The CM Storm offshoot of the Cooler Master brand has given us some excellent products, from the Sentinel mouse to the Sniper case.
Now they've put their talents into the headset market with the Sirus, a beast of a headset which, on paper at least, has everything you could possibly desire, being a true 5.1 headset with multiple connection methods.
The part that really differentiates the CM Storm Sirus from nearly every other headset out there is the 'Tactical Mixing Console' which is an on-desk adjustment for everything from the volume of each individual channel, to the standard muting functions.
So does the Sirus complete your ability to run nothing but CM Storm branded gaming peripherals or have they extended themselves too far?
Certainly looking at the specifications we find all the boxes are ticked. Good sized speakers with decent response and impedance should hopefully ensure we have an enjoyable listening experience whilst the microphone sensitivity ought to mean we can get away with whispering if necessary.
Let's get a look at it shall we.
Our Sirus turned up in OEM style blank packaging, so whilst we can't comment from personal experience on the design we know it to be a bold red and black affair. Certainly it's sturdy and should keep your Sirus in prime condition until it arrives.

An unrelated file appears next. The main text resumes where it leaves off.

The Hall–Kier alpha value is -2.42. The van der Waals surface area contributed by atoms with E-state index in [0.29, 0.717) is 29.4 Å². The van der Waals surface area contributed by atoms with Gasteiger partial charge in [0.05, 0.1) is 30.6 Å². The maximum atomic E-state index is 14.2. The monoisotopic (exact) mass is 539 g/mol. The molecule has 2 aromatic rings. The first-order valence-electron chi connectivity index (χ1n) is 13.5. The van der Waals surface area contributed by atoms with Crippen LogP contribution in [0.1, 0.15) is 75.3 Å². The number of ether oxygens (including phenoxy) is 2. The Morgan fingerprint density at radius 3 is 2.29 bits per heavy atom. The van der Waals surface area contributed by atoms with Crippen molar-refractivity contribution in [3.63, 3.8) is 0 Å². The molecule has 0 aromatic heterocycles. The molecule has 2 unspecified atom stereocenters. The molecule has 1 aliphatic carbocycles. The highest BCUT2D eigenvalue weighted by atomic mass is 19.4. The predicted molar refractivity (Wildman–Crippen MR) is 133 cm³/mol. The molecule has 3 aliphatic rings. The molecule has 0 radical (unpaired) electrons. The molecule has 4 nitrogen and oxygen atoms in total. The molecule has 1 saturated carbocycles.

Starting with the various extras, the Sirus comes with the sponge and cloth covers attached, but there are some leather ones supplied should you prefer that option.
There are two ways of running the Sirus, either via the USB Tactical Console or just running cables into your sound card. Either way you choose the headset itself is connected via a 10 pin din.
Here is the main part of the Sirus, the 'Tactical Mixing Console'. The headphone button is for muting, the microphone one for muting the microphone and the central button for switching between the various channels that you can control the volume of using the central dial. This does require two USB ports though so if you're short on space you might prefer to just run the cable and then control the volume with software. Although the red glow that the TMC gives is very pleasant.
Again we have a 10 pin din to attach the Sirus headset to the mixing console should you choose. It comes with a whopping two inches of cable, so you definitely can't have it tucked away somewhere.
And here is the headset itself, which we'll take a closer look at on the next page.
Up Close - The Sirus Headset